Screen Shot 2015-04-08 at 9.02.31 AMPeople continue to ignore scientific evidence

Staff Editorial

What do global warming and a recent measles outbreak have in common?

They’re both topics involving distinct scientific evidence that many people freely ignore in favor of individual beliefs.

But why are groups so divided over matters where factual evidence is so uncontested? The answer: popular culture, celebrity opinions and social media outlets that clog our information highways with misnomers about very important health and environmental concerns.

Maybe it’s time to get our facts straight.

According to NASA, the current warming trend is particularly significant because most of it is very likely human-induced and is proceeding at an unprecedented rate. The EPA states that the scientific evidence is clear—global warming, caused by higher concentrations of greenhouse gases in the Earth’s atmosphere, is coming directly from the increased use of burning fossil fuels for energy, deforestation and industrial processes. Yet, people still refuse to believe the facts—they would rather just listen to the latest radio pundit’s opinions and follow their lead rather than review the simple proven truths for themselves.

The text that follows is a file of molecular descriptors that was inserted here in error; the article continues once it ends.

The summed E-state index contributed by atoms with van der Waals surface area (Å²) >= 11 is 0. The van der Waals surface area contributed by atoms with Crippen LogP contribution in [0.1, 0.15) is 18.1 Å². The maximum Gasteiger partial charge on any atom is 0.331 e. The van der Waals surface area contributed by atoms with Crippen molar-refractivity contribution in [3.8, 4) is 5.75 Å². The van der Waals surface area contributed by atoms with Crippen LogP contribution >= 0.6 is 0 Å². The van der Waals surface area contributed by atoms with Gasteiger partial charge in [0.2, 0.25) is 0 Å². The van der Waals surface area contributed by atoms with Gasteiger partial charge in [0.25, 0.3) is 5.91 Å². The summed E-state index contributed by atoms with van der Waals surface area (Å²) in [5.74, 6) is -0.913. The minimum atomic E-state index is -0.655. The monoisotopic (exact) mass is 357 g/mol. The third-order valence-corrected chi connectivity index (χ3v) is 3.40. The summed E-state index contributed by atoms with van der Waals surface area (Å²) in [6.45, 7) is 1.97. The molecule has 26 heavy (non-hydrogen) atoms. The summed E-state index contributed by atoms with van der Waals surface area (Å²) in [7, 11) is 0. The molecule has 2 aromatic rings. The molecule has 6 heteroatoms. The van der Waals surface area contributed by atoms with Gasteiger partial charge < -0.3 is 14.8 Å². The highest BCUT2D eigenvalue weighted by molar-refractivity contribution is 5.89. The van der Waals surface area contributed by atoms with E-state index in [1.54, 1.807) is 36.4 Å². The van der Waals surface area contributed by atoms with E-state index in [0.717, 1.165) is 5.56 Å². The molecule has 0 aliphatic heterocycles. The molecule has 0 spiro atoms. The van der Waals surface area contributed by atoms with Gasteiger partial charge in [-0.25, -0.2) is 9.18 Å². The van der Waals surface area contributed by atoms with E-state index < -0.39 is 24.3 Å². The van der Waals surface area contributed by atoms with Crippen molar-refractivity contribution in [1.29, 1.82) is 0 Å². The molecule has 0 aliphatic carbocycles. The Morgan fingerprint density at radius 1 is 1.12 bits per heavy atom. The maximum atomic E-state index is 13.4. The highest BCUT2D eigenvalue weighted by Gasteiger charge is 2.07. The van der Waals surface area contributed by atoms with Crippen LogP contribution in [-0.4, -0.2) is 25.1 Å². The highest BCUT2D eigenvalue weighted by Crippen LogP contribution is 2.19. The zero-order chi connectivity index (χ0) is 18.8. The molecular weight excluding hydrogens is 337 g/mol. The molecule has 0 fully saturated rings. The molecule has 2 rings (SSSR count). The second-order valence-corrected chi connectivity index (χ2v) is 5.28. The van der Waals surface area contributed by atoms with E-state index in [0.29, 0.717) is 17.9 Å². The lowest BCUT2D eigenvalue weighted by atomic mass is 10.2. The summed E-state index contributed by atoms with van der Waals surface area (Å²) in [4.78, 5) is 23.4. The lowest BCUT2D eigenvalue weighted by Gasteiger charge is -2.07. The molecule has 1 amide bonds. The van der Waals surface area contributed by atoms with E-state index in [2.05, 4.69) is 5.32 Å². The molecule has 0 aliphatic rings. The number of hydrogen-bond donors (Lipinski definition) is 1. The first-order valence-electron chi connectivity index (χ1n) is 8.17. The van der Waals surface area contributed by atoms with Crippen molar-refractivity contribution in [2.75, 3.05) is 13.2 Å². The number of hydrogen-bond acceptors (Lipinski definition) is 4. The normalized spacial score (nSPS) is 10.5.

And as for the recent measles outbreak? It has been sustained by people opting out of a vaccine that decades of scientific research have proven safe and effective—simply out of fear that vaccinations increase risks of autism. Despite the fact that this study has been proven to be inaccurate, greater numbers of people continue to join the Anti-Vaccination Movement following the steps of celebrities like Jenny McCarthy and Alicia Silverstone rather than their own doctor’s recommendations.

We turn to Dr. Oz before consulting a specialist. We respect the opinions of actors, talk show hosts and other celebrities, over credible research collected by scientists. We ignore undisputed fact, for rumor. And we are not doing anything to change our ways and become better informed.

Everyone is entitled to their own opinion, but we need to improve our generation’s appreciation for the accuracy of scientific knowledge. Science may not be the only way of understanding these issues, but for the sake of accuracy it fares better than personal beliefs, religion, politics or celebrity pseudoscience.